Department of Buildings Announces Program to Offer Free Consultations for Property Owners and Design Professionals Reconstructing Sandy-Affected Buildings
Free Design Consultations Will Accelerate Project Approval Process for Affected Homeowners
Meetings Will Ensure New Flood Recommendations Are Properly Incorporated So Newly Constructed Buildings Are More Resistant to Flooding in the Hardest-Hit Areas
The NYC Department of Buildings today announced a new program to offer free design consultations to property owners and design professionals who are planning to reconstruct buildings damaged by Hurricane Sandy.
During these consultations, the Department’s senior officials, technical experts and plan examiners will work closely with homeowners who plan on submitting applications and construction plans for properties in a special flood hazard area as shown on the effective flood insurance rate maps or the advisory maps recently issued by the Federal Emergency Management Agency (FEMA). This program is designed to accelerate the approval process for these projects, assist homeowners with their decisions on reconstruction and better ensure that new flood recommendations and standards are incorporated into the design and construction of these affected buildings.
Before plans are submitted, Department officials will outline the Building Code and Zoning requirements that apply to the location and offer guidance on submitting drawings that comply with the latest regulations. Last month, Mayor Michael R. Bloomberg signed an emergency executive order to suspend height and other restrictions so that these reconstructed buildings can meet new flood elevation standards.
The Department of Buildings also adopted a new rule to increase the required minimum flood-proofing elevation so substantially damaged buildings and other new construction are built to withstand greater flood risk.
Free design consultations for any construction project related to Hurricane Sandy will be offered starting on Monday, March 4, 2013. To ensure that property owners understand the construction and zoning requirements involved, they must attend a consultation along with their New York State-licensed architect or engineer. These preliminary reviews will be held in the borough office in which the application will be filed or the Department’s NYC Development Hub. Located at 80 Centre St. in Manhattan, the Development Hub is a state-of-the-art project review center which accepts digital construction plans for new buildings and major projects.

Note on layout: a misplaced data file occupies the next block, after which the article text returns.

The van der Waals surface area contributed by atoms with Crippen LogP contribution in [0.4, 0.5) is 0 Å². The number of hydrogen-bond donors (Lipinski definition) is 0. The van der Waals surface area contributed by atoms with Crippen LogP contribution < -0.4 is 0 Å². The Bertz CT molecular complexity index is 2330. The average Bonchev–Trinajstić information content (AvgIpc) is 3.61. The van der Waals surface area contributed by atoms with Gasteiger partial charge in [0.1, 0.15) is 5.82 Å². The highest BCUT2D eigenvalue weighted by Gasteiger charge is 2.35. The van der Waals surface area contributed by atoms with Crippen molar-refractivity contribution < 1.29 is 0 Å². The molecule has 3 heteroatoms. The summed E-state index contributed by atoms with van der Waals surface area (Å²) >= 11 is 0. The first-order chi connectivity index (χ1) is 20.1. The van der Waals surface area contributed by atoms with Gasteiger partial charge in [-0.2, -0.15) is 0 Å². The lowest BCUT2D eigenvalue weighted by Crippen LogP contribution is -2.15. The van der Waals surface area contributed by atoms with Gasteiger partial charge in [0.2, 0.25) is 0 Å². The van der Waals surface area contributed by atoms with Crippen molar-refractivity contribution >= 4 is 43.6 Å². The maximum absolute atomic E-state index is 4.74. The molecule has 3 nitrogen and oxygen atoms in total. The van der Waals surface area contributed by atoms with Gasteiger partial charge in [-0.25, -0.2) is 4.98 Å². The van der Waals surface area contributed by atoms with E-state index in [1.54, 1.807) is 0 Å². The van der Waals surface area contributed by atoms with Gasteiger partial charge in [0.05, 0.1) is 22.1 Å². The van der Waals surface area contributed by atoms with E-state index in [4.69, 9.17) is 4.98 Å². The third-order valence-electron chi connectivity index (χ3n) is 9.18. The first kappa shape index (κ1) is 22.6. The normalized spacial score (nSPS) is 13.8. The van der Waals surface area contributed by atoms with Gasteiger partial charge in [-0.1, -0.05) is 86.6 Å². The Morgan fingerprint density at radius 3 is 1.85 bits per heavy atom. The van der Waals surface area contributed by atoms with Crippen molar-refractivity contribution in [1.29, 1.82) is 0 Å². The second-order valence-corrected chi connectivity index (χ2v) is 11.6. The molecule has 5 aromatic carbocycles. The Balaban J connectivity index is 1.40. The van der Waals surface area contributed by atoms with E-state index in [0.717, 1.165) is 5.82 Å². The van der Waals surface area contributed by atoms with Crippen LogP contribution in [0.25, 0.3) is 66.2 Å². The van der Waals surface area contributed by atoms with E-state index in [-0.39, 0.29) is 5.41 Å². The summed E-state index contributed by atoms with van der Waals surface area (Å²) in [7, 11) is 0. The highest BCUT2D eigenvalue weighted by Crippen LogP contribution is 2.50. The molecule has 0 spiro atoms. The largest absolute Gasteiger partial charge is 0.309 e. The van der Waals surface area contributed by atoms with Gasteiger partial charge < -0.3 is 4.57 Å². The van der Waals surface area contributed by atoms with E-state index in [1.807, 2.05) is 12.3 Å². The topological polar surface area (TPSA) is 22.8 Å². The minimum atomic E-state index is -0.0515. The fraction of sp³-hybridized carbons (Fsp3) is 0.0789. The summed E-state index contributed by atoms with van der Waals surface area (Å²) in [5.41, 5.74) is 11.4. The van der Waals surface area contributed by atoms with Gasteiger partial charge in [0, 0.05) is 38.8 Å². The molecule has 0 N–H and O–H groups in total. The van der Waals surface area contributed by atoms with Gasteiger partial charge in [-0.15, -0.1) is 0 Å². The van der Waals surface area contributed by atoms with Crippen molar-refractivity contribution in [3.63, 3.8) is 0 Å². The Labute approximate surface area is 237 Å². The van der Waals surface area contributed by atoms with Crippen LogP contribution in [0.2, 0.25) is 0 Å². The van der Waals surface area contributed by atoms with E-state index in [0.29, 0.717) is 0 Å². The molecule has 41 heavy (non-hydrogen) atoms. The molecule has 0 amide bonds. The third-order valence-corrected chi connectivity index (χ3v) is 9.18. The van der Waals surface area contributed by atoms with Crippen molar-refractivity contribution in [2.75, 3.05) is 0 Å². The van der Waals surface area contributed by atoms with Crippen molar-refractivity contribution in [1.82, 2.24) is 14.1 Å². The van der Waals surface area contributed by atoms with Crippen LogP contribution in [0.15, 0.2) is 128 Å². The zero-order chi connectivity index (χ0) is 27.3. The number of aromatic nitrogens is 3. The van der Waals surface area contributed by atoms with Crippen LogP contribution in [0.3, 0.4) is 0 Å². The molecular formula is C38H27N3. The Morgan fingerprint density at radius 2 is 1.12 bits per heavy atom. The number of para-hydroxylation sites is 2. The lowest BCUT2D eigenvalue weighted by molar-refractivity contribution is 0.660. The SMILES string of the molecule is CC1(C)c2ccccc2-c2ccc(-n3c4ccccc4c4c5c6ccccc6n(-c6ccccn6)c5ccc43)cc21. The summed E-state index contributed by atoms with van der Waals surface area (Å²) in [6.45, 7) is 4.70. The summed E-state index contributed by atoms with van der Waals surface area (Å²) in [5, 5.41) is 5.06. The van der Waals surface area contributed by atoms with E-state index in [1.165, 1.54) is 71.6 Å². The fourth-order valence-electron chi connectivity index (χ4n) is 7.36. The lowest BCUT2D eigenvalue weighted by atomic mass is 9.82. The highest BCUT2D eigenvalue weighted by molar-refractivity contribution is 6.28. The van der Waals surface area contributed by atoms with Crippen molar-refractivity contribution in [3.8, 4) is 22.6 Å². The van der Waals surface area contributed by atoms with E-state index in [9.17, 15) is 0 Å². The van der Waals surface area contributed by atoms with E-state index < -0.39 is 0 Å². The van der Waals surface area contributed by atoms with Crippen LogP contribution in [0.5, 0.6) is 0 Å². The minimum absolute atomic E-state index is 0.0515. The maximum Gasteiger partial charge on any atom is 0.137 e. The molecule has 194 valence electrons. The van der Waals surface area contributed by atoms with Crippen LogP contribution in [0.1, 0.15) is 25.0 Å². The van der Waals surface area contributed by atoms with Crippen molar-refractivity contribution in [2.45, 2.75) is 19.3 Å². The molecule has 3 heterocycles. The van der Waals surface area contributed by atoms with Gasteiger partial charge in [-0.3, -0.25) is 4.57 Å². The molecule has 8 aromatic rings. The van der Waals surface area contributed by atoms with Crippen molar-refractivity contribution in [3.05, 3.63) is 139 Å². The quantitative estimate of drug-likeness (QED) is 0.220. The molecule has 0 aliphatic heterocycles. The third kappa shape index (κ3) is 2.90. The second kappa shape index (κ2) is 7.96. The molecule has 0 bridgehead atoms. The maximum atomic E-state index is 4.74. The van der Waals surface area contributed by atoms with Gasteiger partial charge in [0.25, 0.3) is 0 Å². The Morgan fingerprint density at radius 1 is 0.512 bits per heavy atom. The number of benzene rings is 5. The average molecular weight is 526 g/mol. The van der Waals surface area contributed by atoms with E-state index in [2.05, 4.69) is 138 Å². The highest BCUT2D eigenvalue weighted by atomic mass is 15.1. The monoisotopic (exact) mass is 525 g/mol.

To attend a consultation, participants must bring a package of documents in an electronic format, including a set of preliminary plans that depict the proposed scope of work, a site plan, a survey, a zoning analysis and the applicable FIRM or advisory map. At the end of each consultation, the Department will provide applicants with a list of recommendations to be incorporated into the final construction plans submitted to the Department. To request a consultation, please e-mail email@example.com with the property’s address in the subject line.
A questionnaire will be emailed to the sender and should be completed prior to the consultation. Appointments will be held between 2 p.m. and 6 p.m., Monday through Friday.In the aftermath of Hurricane Sandy, Department members met with more than 650 property owners whose homes were seriously damaged by the storm.
The agency’s senior officials outlined the demolition process for these homeowners, discussed the need for demolition and worked closely with their private architects and engineers, the City’s Housing and Preservation Department, the U.S. Army Corps of Engineers and FEMA to take down these structures in the safest manner possible. These free design consultations are an extension of that continuing effort to help New Yorkers rebuild their properties following Hurricane Sandy.
Since 1983, New York City’s Building Code has contained flood-proofing requirements for buildings in FEMA-designated flood hazard areas. A key provision of these requirements is that new or substantially altered buildings must elevate their lowest finished floor or flood proof up to the ‘Base Flood Elevation’ indicated on the FEMA flood map.
During the storm, buildings constructed to meet code standards fared significantly better than buildings that were built before they were in place, demonstrating the importance of these standards. Following the recent release of FEMA’s Advisory Base Flood Elevation (ABFE) maps for New York City, the Department’s new rule mandates an increase of the minimum elevation requirements for buildings located in at-risk areas.
New construction or buildings with substantial damage in need of repair must protect these structures by building at least one foot above the flood elevation currently required in the Building Code. The executive order also allows these buildings to be reconstructed in compliance with the FEMA-recommended elevations without creating conflicts with current zoning height limits and other requirements.